Both fire extinguishers and fire hydrants are effective at putting out fires. But which one is best to use in an emergency? There are some major differences between the two, so read on to find out more.
How Much Water Comes Out Of a Fire Hydrant?
How many gallons per minute comes out of a fire hydrant?
Fire hydrant flow rate, in terms of gallons per minute (GPM) is determined by the type of fire hydrant. These each have unique colors.
NFPA 291 Fire Hydrant Classes
The NFPA provides color scheme guidelines for fire hydrant tops, caps, and nozzles.
Here is a general breakdown of fire hydrant colors and water flow rates:
1. Blue / light blue (Class AA) — 1500 GPM + (5700 L/min)
2. Green (Class A) — 1000–1499 GPM (3800–5699 L/min)
3. Orange (Class B) — 500–999 GPM (1900–3799 L/ min)
4. Red (Class C) — < 500 GPM (1900 L/ min)
This is a general overview of the different types of fire hydrants and GPM they produce. There are more color requirements associated with fire hydrant types and flow rates. See NFPA 291 for more info.
Each color fire hydrant produces a different gallons per minute (GPM). Large commercial or industrial fires require special fire hydrants.
Fire hydrants also have caps or bonnets that may be painted different colors to represent flow rate and water source they are connected to.
Fire hydrants spray drinking water that comes from the city’s water distribution system. This means that drinking fire hydrant water is not any better or worse than the water that comes out of your faucet at home.
Factors Affecting Fire Hydrant Flow Rates
Factors that affect the flow rate of fire hydrants are:
- The size of water pipes and main supplying the water.
- The primary, secondary, or distributor water infrastructure.
The water supplied to fire hydrants will be treated and maintained because it is city drinking water. However, the pipes may be worn out, damaged, or made to fit requirements that no longer exist. This means the water pressure may not be enough in that area to propel water out of a fire hydrant a far enough distance.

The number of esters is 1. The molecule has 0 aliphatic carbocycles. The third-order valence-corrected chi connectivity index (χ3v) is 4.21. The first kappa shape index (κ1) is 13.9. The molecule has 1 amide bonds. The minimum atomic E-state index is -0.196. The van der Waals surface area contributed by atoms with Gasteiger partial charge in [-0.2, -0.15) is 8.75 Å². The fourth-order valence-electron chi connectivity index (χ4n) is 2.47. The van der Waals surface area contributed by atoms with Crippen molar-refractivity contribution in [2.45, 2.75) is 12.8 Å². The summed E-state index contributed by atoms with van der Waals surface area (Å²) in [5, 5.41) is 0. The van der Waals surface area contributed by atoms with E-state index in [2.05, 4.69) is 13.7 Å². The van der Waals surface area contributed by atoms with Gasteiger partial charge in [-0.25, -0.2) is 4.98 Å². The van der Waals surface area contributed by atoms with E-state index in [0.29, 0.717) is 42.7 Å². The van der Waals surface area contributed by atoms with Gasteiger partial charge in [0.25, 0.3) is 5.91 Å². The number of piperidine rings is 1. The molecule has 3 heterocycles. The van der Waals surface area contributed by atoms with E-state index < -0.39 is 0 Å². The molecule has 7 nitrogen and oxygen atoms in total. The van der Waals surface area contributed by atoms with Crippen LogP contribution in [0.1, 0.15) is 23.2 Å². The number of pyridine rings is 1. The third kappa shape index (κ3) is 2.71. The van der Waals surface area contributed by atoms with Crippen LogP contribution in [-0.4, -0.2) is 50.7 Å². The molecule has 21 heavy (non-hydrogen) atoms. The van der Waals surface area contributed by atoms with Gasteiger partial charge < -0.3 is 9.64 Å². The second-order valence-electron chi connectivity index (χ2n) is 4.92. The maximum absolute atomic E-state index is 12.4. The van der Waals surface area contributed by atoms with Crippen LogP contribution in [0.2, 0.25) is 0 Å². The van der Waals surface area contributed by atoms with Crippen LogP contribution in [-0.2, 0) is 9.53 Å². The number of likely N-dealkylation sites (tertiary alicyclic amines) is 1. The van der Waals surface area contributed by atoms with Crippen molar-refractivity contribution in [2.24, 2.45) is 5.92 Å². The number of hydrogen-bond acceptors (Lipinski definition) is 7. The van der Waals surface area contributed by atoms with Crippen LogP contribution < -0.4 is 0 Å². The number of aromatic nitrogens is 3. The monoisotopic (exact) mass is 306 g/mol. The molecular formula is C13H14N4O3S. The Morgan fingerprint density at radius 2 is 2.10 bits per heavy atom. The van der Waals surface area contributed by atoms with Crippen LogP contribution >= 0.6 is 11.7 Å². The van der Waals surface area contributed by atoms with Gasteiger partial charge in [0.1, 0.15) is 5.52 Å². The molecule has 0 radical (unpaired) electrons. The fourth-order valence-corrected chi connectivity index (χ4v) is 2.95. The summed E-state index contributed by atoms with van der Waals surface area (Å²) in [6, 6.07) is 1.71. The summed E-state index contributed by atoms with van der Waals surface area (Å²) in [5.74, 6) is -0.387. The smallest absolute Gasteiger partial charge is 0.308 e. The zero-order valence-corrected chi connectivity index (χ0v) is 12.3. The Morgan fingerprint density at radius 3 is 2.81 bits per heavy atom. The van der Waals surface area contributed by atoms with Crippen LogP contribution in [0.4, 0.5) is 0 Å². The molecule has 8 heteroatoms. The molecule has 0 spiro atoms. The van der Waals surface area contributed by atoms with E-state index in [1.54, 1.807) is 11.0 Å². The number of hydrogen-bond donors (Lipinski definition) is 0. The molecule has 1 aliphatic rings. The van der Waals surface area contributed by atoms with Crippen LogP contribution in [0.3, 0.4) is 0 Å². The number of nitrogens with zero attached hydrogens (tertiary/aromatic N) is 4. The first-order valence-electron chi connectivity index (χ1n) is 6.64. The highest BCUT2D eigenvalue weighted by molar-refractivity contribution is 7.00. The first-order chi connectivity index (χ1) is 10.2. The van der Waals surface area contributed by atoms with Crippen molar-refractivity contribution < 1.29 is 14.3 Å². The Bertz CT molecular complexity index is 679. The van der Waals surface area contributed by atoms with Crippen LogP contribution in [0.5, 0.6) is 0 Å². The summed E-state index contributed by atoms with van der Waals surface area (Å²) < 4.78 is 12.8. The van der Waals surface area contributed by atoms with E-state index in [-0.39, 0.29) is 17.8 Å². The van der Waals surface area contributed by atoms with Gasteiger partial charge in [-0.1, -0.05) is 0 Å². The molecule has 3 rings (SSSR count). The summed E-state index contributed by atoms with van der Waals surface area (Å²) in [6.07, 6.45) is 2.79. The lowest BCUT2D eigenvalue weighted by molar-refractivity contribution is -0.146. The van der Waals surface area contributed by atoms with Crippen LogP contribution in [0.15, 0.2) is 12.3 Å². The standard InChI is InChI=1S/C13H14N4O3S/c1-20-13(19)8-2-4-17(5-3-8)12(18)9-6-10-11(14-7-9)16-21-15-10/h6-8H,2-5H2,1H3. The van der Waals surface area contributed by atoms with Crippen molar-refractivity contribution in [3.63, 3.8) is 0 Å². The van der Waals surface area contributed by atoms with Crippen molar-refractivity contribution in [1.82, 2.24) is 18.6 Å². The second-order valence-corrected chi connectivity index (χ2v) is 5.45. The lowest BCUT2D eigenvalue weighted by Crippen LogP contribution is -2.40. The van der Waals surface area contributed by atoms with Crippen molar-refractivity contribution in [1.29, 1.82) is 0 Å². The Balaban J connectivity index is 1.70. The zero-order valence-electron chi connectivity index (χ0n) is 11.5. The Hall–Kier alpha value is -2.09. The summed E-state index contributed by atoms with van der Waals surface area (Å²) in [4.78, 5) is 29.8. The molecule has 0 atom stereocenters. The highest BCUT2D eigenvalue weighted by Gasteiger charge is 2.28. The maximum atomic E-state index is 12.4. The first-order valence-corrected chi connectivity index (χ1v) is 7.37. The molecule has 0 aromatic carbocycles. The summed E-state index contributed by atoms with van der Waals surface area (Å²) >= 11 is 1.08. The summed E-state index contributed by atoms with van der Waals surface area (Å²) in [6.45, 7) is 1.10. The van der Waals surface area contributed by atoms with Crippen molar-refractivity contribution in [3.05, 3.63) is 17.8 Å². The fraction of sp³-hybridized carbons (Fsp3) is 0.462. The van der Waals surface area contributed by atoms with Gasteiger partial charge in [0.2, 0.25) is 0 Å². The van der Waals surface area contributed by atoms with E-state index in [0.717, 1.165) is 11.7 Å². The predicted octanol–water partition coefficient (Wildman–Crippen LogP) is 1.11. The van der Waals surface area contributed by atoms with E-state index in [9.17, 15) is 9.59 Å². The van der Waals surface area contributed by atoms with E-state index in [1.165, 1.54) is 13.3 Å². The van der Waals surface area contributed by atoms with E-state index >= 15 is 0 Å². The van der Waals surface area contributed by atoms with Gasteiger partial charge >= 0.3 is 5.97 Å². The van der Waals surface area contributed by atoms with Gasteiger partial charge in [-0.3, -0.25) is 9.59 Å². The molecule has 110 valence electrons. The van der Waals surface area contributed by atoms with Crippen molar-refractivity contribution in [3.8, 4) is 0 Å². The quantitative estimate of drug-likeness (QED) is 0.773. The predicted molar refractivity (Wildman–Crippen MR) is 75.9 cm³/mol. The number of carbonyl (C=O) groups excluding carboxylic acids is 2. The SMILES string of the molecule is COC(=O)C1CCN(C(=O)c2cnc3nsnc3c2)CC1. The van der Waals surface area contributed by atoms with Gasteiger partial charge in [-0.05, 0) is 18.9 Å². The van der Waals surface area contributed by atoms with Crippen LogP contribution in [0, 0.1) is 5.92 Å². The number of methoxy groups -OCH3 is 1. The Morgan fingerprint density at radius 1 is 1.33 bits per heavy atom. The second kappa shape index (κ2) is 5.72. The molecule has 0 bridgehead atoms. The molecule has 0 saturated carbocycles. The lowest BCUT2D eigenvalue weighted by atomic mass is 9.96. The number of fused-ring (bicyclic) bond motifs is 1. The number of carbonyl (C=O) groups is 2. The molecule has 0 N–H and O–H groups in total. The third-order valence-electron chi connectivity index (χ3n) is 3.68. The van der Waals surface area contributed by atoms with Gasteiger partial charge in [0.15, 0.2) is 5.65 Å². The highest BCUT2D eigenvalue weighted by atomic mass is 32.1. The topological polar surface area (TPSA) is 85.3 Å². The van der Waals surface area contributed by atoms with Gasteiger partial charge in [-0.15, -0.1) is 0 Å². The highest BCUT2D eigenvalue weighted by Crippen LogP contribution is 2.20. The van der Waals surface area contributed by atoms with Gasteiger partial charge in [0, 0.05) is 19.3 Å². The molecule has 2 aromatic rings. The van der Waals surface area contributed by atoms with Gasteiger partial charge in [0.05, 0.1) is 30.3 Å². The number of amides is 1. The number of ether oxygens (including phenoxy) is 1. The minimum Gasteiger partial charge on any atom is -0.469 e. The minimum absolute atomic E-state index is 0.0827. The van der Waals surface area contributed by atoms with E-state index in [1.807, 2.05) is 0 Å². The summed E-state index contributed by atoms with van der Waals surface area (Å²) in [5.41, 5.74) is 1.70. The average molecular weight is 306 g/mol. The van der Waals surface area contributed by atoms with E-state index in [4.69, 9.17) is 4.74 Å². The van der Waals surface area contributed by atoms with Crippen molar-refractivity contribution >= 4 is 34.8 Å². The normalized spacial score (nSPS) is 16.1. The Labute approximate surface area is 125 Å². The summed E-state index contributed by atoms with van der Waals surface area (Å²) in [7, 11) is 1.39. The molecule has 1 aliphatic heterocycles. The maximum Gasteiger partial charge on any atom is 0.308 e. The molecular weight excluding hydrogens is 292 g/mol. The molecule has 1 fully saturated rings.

Fire Hydrant Vs. Fire Extinguisher Spray Distance
Fire hydrants that are not connected to a fire hose but are turned on sprayed can shoot water 1 – 25 feet depending on how far open it is.
A fire hydrant connected to a proper fire hose can propel water between 30 – 100 feet into the air depending on the water pressure. However, most firemen will rarely try to put a fire out that is more than 40 feet above their hose location.
A broken fire hydrant can shoot water 10-40 feet in height straight up.
Fire hydrants can basically spray water indefinitely. The city’s water supply should be more than adequate to provide the needed water, unless the underground pipes are damaged in the area.
A fire extinguisher can spray its contents between 5 – 20 feet in distance. They can spray their contents for between 10 – 30 seconds depending on their size.
Fire Hydrant Locations
Fire hydrants can be located on public or private lands. However, they will always be no closer than the street or outside land from the building or home. Buildings can also have fire inside them at certain critical locations.
Generally, commercial buildings are required to have a hydrant within “100 feet of the outside walls.
Residential buildings (including single family homes) are required by the NFPA to have fire hydrants no further than 600 feet away. If there are 2 or more fire hydrants in the area, they cannot be more than 800 feet from their center.
The NFPA provides requirements for fire hydrant installation. Fore more info, see NFPA 1 and 24.
A Fire Hydrant Wrench Is Required
To open a fire hydrant, the right wrench is needed. Fire hydrant wrenches exist and are often called ‘spanner’ wrenches. You can use the proper sized fire hydrant wrench or a large ordinary hand wrench (plumbers wrench). There may also be a key required to open the hydrant valve. More importantly, to open a fire hydrant, a city or local permit is required.
Which One Is Better: Fire Hydrant Or Fire Extinguisher?
For large fires that need the fire department to put out, fire extinguishers won’t put them out and a fire hydrant is crucial.
Which one is best also depends on the size of the fire and access to it (street, indoors, upstairs floors, etc.). Small indoor fires need a fire extinguisher to put out. Running a fire hose from the fire hydrant outside into a building to put out a small fire in one room is overkill and will create unnecessary property damage. Only if the flames engulf a portion or all of a building or home is a fire hydrant required.
A fire extinguisher does not require a special wrench to start it. Just pull the pin and squeeze the handle while pointing it in the right direction towards the base of the fire. Fire extinguishers are easily stored, don’t require permits to operate, and don’t require the fire department.
For more information, see our post Fire Extinguisher Vs. Water.